The Parent Trap

I’ve been waiting.  I’ve heard the saying all my life, “this hurts me more than it hurts you.”  As a parent, I’ve been frustrated, angry, sad, and bewildered by the choices my children have made.  However, I can’t really say that I’ve felt exactly like they did when they screwed up or worse…until this week.  Can I tell you that it really sucks?  Can I also tell you that I’ve never felt more like a parent?

I work in education so I hear tales of big, ugly conflicts between parents, coaches, and  students.  Parents get angry, cry, blame, defend, deny, accuse, and flat-out threaten to undo the very foundation of the institution when something goes wrong in their children’s lives.  Now, I am blessed to see all sides of the situation.  My advice wouldn’t change from the beginning to the end of it, but I can tell you that I certainly gained some perspective and compassion for all sides.

Here’s a rundown of what I learned:

  • No parent has the right answer all the time.  My ex-husband and I ran the gamut of emotions when we first got the news.  What was the right thing to do?  Hell if we knew at that very moment.  Go with the gut, add a strong dose of logic and reason, top with compassion and go with it. Toss everything you’ve got at the wall and hope it sticks.
  • When your child loses something that they really, really want, it feels like it’s your own personal loss.  Seriously.  I had no idea that I could feel this for my kid.  I cried as much as he did and I couldn’t stop.  I knew what he was feeling when he woke up yesterday morning, knowing that reality was about to hit  him in the face.  I winced when he mentioned his pain as it floated across his consciousness.  Why?  Because I’ve been there.  And here I am watching the closest thing to my existence go through the aftermath of pain that I’ve felt before.
  • For a few moments, I did exactly what every other parent does.  I Monday morning quarterbacked the situation to death.  I found fault in every system that was in place. I second guessed my part in it, what was going on with the leaders, the effectiveness of the boundaries, and on and on.  Why? Because I’m at this stage in life, as a parent, that I’m well-practiced in exhausting all the options of any particular situation.  But, I believe that using these skills are just a mask for the real reason we do it.
  • I think the main reason parents want to bail their kids out when they screw up to the point that it hurts is this:  to squelch their own pain.  Hey, we can own our mistakes but to be taken off guard and feel the pain with our external heart?  Stop, can’t do it.  I’m gonna go into warrior mode because I can do SOMETHING about THIS.  However, we are missing the lesson if we do this.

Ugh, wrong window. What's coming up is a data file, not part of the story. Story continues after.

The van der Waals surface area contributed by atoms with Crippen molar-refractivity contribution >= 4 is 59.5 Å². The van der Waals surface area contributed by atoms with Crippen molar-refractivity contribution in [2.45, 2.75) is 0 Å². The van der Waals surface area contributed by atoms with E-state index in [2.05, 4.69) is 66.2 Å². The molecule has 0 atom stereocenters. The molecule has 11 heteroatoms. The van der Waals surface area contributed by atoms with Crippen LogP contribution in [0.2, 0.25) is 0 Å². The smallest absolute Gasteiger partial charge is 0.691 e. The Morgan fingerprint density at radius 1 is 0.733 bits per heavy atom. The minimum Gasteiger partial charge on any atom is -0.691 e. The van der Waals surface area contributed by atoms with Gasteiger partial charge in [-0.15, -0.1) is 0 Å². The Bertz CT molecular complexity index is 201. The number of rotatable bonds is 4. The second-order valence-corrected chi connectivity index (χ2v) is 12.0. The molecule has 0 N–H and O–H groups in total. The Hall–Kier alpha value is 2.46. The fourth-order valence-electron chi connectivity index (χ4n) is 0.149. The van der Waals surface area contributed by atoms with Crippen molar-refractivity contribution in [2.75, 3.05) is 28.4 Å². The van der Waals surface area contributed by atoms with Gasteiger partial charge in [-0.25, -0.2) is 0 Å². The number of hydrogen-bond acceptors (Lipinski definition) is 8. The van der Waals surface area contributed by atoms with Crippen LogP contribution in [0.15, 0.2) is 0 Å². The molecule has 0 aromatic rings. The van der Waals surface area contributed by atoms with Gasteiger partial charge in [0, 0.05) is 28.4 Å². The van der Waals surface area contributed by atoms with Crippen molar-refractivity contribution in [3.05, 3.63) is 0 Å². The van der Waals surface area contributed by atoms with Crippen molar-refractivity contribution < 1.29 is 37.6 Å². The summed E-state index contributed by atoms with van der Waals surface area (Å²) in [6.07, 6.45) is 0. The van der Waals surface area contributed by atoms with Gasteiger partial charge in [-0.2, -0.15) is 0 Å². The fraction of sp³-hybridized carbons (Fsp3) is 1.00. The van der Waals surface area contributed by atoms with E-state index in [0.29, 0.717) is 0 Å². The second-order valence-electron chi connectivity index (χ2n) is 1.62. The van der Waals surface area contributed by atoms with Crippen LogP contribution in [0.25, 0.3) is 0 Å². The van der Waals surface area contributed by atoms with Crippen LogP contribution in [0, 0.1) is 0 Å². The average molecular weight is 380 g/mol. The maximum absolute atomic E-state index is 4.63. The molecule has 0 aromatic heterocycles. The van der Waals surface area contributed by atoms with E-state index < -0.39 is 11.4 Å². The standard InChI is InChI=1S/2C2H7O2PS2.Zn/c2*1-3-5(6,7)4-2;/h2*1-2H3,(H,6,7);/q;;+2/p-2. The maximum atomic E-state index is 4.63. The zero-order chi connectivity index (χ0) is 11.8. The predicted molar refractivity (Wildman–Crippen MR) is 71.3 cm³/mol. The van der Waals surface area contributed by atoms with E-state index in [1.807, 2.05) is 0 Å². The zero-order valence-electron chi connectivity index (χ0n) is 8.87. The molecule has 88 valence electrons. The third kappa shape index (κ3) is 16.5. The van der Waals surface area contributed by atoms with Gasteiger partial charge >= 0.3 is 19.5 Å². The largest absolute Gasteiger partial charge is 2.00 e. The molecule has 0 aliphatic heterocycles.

• In looking back over my life, the sleepless nights with anguish over my screw ups were game changers.  Reflection and reconciliation can help facilitate change no matter what the age.  This is not something that I want to deny the people that I love to experience, is it?

To kill the suspense or ideas of grandeur, he was kicked off a sports team because he was being a punk when he was expected to be a leader.  He is also considered to be better than his actions, so luckily he will have many more chances to prove his capabilities.  On the bright side, he told the truth, he was reflective, he was remorseful, he was brave in his apologies and he took the blame for many on his own shoulders. What I am telling myself and anyone that will listen today – when a loved one reaches a place that they screw up and it hurts you…resist the urge to fix.  I sit in a new level of connection today and while I am praying hard that this is the one thing that makes an impact and steers him away from the teenager foolishness, I know that we are likely to have many more trials ahead of us.  God, give me the strength of heart to handle and accept the consequences that any of my children get because, in that acceptance, I give them confidence that I believe that they are worthy of failure and capable of their own decision to be better with self-led determination.  Who am I to ever step in the way of that, no matter how much it hurts? My heart hopes that one day my kids are proud of who they’ve become because of the decisions they’ve made, not because of the carpets we’ve laid for them.  Other than the wrinkles and gray hair that this week has caused, it all will be worth it.


About sac

Musings of a Seeker
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3 Responses to The Parent Trap

  1. Lindy says:

    “Resist the urge to fix it”
    Wise words that came at the perfect time for me today.
    Through your writing about you and your boy’s pain- you have helped an old friend.
    Thank you for being so bold and putting this out there.

  2. Kenna says:

    This is so perfect , having been through many instances as you have recently faced , I sure could’ve used your words of wisdom during that tumultuous time. You can’t rush in and fix everything, there would be no lessons learned.
    Thanks for sharing, this struck a familiar chord with me!❤️

  3. teakazoo says:

    So very powerful, from start to finish.

    I appreciate your openness in sharing these lessons, along with the raw inner turmoil that flows through an experience like yours. Wisdom gained isn’t always passed along to others; it makes me all the more grateful that you chose to do so.

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